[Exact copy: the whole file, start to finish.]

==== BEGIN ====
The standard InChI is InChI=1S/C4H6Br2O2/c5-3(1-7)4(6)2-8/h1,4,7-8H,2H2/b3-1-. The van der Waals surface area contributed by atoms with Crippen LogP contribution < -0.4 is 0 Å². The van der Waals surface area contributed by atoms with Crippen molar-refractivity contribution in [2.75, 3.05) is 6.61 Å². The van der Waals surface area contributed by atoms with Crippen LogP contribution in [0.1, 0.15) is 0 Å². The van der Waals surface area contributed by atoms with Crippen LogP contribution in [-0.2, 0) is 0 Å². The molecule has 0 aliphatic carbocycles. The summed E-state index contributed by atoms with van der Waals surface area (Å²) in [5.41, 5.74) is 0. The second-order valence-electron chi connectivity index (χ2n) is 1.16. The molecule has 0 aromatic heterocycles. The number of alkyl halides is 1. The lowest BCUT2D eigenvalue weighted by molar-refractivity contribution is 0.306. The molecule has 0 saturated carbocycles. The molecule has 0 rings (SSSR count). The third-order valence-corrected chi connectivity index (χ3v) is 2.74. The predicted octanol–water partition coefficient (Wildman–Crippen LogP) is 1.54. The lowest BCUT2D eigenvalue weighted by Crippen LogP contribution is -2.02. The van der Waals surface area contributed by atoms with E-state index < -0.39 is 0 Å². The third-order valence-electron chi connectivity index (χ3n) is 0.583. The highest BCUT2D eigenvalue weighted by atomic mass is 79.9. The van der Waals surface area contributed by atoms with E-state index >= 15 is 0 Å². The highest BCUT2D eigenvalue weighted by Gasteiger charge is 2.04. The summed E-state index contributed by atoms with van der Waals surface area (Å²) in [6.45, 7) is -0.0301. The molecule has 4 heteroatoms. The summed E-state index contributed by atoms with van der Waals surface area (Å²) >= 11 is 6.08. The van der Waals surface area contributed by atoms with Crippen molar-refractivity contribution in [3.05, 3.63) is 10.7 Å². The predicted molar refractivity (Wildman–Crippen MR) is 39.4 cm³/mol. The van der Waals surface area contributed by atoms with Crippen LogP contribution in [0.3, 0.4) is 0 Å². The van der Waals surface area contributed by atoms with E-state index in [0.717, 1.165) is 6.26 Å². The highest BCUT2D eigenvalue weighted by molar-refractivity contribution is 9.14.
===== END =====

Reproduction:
The standard InChI is InChI=1S/C4H6Br2O2/c5-3(1-7)4(6)2-8/h1,4,7-8H,2H2/b3-1-. The van der Waals surface area contributed by atoms with Crippen LogP contribution < -0.4 is 0 Å². The van der Waals surface area contributed by atoms with Crippen molar-refractivity contribution in [2.75, 3.05) is 6.61 Å². The van der Waals surface area contributed by atoms with Crippen LogP contribution in [0.1, 0.15) is 0 Å². The van der Waals surface area contributed by atoms with Crippen LogP contribution in [-0.2, 0) is 0 Å². The molecule has 0 aliphatic carbocycles. The summed E-state index contributed by atoms with van der Waals surface area (Å²) in [5.41, 5.74) is 0. The second-order valence-electron chi connectivity index (χ2n) is 1.16. The molecule has 0 aromatic heterocycles. The number of alkyl halides is 1. The lowest BCUT2D eigenvalue weighted by molar-refractivity contribution is 0.306. The molecule has 0 saturated carbocycles. The molecule has 0 rings (SSSR count). The third-order valence-corrected chi connectivity index (χ3v) is 2.74. The predicted octanol–water partition coefficient (Wildman–Crippen LogP) is 1.54. The lowest BCUT2D eigenvalue weighted by Crippen LogP contribution is -2.02. The van der Waals surface area contributed by atoms with E-state index < -0.39 is 0 Å². The third-order valence-electron chi connectivity index (χ3n) is 0.583. The highest BCUT2D eigenvalue weighted by atomic mass is 79.9. The van der Waals surface area contributed by atoms with E-state index >= 15 is 0 Å². The highest BCUT2D eigenvalue weighted by Gasteiger charge is 2.04. The summed E-state index contributed by atoms with van der Waals surface area (Å²) in [6.45, 7) is -0.0301. The molecule has 4 heteroatoms. The summed E-state index contributed by atoms with van der Waals surface area (Å²) >= 11 is 6.08. The van der Waals surface area contributed by atoms with Crippen molar-refractivity contribution in [3.05, 3.63) is 10.7 Å². The predicted molar refractivity (Wildman–Crippen MR) is 39.4 cm³/mol. The van der Waals surface area contributed by atoms with Crippen LogP contribution in [0.3, 0.4) is 0 Å². The van der Waals surface area contributed by atoms with E-state index in [0.717, 1.165) is 6.26 Å². The highest BCUT2D eigenvalue weighted by molar-refractivity contribution is 9.14.